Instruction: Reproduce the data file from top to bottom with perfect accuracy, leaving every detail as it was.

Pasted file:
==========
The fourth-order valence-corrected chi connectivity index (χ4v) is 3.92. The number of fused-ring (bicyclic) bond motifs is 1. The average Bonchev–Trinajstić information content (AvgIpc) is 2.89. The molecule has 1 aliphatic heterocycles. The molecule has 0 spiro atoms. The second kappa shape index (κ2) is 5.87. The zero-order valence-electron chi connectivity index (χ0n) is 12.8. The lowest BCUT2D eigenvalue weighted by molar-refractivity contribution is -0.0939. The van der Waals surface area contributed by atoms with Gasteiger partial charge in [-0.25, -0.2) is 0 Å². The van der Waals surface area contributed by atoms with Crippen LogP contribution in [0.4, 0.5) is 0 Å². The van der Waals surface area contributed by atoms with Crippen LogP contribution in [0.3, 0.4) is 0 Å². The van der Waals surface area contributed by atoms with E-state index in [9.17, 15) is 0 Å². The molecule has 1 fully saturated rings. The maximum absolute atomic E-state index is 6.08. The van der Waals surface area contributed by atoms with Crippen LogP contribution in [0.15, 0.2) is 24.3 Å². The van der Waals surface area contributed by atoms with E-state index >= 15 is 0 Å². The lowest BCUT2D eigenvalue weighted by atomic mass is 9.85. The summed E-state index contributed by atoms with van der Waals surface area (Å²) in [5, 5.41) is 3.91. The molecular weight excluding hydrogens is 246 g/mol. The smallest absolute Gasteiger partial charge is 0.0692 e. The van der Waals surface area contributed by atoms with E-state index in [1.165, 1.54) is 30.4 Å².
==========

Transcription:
The fourth-order valence-corrected chi connectivity index (χ4v) is 3.92. The number of fused-ring (bicyclic) bond motifs is 1. The average Bonchev–Trinajstić information content (AvgIpc) is 2.89. The molecule has 1 aliphatic heterocycles. The molecule has 0 spiro atoms. The second kappa shape index (κ2) is 5.87. The zero-order valence-electron chi connectivity index (χ0n) is 12.8. The lowest BCUT2D eigenvalue weighted by molar-refractivity contribution is -0.0939. The van der Waals surface area contributed by atoms with Gasteiger partial charge in [-0.25, -0.2) is 0 Å². The van der Waals surface area contributed by atoms with Crippen LogP contribution in [0.4, 0.5) is 0 Å². The van der Waals surface area contributed by atoms with Crippen LogP contribution in [0.3, 0.4) is 0 Å². The van der Waals surface area contributed by atoms with E-state index in [9.17, 15) is 0 Å². The molecule has 1 fully saturated rings. The maximum absolute atomic E-state index is 6.08. The van der Waals surface area contributed by atoms with Crippen LogP contribution in [0.15, 0.2) is 24.3 Å². The van der Waals surface area contributed by atoms with E-state index >= 15 is 0 Å². The lowest BCUT2D eigenvalue weighted by atomic mass is 9.85. The summed E-state index contributed by atoms with van der Waals surface area (Å²) in [5, 5.41) is 3.91. The molecular weight excluding hydrogens is 246 g/mol. The smallest absolute Gasteiger partial charge is 0.0692 e. The van der Waals surface area contributed by atoms with E-state index in [1.165, 1.54) is 30.4 Å².